Balance of Variation/Emergence
Sirlin has talked about fail-safes and self balancing forces extensively on his blog. An additional example I can toss in is the defensive system in Brawl. The shields that all characters have are large and round covering up the character from all sides. In addition to shielding, players can dodge in a variety of ways in the air and on the ground. These universal measures alone are enough to give all characters options of escaping from attack that can come in from any direction. But, as an additional defensive measure, if players activate their shield the split moment before the impact of an incoming attack, they can drop their shield and take advantage of having virtually no hit stun to retaliate. This technique is called perfect shielding. With this defensive potential, if players are willing to live a little closer to danger (higher risk) they can get the advantage in situations when they wouldn't be able to otherwise (higher reward). Even some of the best spacing/zoning from an opponent can be countered with perfect shielding.
In general when seeking to make games as efficient and clean as possible adding any elements or complexities can have negative effects on the final product. Design wise, you can always add things on top on of your game system to help balance it. I feel that the the universal defensive system in Guilty Gear XX is a cheap way out. There are more advanced and more next-gen design features that can be implemented into a game system to function as fail safes against emergent game balance altering discoveries that don't rely on the complexity of multiple meters and cancels.
As I have explained and detailed in my series on Super Smash Brothers Melee/Brawl, there are many design features that truly set the Smash Brothers series apart as a "next-gen" fighting game. Two such features that prevent the game variation from being reduced by combos and that help to give each move a dynamic functional context are...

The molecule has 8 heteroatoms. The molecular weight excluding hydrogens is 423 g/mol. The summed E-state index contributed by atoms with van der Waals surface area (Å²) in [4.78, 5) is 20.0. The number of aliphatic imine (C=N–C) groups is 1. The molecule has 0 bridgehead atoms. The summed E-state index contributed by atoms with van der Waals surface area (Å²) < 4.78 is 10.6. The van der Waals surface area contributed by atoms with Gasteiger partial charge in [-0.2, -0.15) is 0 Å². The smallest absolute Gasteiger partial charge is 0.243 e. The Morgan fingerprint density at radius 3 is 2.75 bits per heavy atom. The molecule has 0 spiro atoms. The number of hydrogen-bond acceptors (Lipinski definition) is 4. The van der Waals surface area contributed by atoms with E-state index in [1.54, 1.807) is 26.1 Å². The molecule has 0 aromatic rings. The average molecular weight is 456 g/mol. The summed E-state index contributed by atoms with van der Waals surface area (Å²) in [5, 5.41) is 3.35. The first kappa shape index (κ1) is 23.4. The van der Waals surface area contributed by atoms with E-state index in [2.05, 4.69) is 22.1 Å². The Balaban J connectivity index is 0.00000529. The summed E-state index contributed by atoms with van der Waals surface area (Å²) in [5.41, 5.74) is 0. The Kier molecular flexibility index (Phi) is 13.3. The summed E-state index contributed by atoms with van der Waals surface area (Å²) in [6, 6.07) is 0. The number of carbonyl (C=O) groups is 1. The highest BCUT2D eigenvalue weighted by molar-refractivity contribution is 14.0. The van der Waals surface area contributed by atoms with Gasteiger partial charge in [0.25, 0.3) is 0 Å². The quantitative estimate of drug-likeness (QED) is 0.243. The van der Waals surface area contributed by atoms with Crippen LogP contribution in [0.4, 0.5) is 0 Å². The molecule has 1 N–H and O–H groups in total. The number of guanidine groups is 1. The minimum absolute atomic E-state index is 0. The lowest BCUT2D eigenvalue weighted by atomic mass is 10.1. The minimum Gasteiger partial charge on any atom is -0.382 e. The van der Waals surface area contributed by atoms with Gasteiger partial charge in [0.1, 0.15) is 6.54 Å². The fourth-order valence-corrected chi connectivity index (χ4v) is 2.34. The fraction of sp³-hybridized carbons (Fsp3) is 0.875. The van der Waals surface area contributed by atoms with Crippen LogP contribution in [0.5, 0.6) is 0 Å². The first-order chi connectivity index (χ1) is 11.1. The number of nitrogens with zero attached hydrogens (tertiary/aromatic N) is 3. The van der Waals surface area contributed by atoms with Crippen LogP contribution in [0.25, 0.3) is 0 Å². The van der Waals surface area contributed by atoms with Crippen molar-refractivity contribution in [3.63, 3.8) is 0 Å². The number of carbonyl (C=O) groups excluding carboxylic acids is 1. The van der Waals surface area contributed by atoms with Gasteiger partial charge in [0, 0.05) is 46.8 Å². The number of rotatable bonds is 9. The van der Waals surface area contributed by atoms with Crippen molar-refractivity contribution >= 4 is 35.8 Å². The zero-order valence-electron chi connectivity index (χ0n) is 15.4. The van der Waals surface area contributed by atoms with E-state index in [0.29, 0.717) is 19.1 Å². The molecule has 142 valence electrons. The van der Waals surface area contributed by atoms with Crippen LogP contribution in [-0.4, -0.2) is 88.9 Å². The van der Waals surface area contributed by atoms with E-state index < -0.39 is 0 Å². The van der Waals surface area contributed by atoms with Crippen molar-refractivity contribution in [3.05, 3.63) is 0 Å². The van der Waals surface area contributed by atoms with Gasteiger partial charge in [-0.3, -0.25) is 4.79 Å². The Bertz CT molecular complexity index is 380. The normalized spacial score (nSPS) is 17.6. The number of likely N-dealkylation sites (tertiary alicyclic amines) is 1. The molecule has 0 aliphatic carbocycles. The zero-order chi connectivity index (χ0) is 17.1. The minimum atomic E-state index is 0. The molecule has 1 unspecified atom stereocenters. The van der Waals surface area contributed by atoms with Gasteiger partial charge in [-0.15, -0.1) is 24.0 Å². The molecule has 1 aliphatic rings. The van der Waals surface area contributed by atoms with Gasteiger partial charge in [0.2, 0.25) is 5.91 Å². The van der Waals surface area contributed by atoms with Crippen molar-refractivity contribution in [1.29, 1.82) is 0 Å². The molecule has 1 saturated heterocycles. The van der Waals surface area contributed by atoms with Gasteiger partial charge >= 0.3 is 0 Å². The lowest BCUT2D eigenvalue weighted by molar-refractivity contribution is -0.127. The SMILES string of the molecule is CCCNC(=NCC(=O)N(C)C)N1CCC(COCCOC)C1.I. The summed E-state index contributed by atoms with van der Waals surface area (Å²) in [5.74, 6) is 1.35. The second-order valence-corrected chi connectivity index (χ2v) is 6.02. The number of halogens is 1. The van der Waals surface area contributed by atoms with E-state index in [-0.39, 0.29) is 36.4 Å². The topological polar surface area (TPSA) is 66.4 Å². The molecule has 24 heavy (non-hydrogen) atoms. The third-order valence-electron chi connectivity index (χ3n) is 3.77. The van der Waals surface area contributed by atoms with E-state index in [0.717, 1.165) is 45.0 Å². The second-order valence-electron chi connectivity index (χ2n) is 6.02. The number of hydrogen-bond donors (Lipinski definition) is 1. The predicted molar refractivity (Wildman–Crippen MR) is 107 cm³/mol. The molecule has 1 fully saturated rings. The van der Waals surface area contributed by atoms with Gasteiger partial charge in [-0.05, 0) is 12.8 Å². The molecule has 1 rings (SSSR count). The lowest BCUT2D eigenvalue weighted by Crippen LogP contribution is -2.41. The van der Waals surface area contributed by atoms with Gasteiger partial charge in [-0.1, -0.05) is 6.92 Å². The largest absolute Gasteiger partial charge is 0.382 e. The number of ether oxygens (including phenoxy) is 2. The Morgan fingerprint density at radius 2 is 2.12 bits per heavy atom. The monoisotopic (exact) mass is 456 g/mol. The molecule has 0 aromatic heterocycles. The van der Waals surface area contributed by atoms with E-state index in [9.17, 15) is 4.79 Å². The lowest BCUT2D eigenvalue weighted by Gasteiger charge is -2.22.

- Dynamic hit stun: Like most fighters, successfully landed attacks knock the enemy around in a direction for a period of time where they cannot respond with attacks or much else. Instead of hit stun being a static property of each move, in Smash the hit stun/knockback increases as the opponent gains damage. This design alone makes the function of most moves gradually shift from relatively weak, medium, to strong. Depending on the situation and the opponent's damage, you may want to use a weaker move to kill instead of a riskier smash attack.
- Stale move negation: At the end of the day, if you want to win in Smash Brothers you probably have to hit the opponent(s) so hard that they fly clear out of the arena. Each character's strongest moves are commonly referred to as their kill moves, which become more important when it's ready to deliver a kill. As a deterrent from players using the same strong/kill move over and over exclusively, Smash features a design that decreases the damage and knockback of a successfully landed move when used in succession. To power a weakened move back up, you have to successfully land other moves. Think of it as giving your swinging arm/kicking leg a rest. So even when a single move can get the job done, if you're not careful, the strength of a kill move can go from strong, medium, to weak.
Designing a game around dynamic factors like this are better ways to keep the complexities down while preventing certain kinds of unbalancing effects in your game. Stale move negation is a kind of decay design like limited ammo in a FPS game. As good as the snipe is in Halo 3, you only get a handful of shots to take before you run out of ammo.
With that said, there are ways to design a game in order to balance overarching concepts of gameplay like skill.
Balance of Gameplay
The way I see things, there are 5 basic types of skill. Knowledge. Timing. Reflex. Dexterity. And adaptation. Some games like StarCraft (high APM), DDR, Wii Sports, and very technical fighters put a lot of importance on the skill of dexterity or how well players can manipulate the controller. Some games put the greatest emphasis on knowledge like Scrabble with the thousands of words in the English language that are fair game for tournament play. Some games stress timing like Guitar Hero and other music rhythm games. Some games prioritize reflexes like quick draw light gun games. And finally, some games focus on adaptation like many Nintendo multiplayer games (Mario Kart, Mario Strikers Charged, Pikmin 2 battle mode, The Legend of Zelda: Four Swords battle mode, etc).
A game designer should be aware of what kinds of skills are necessary to progress in single player games and in various levels of competitive play in multiplayer games.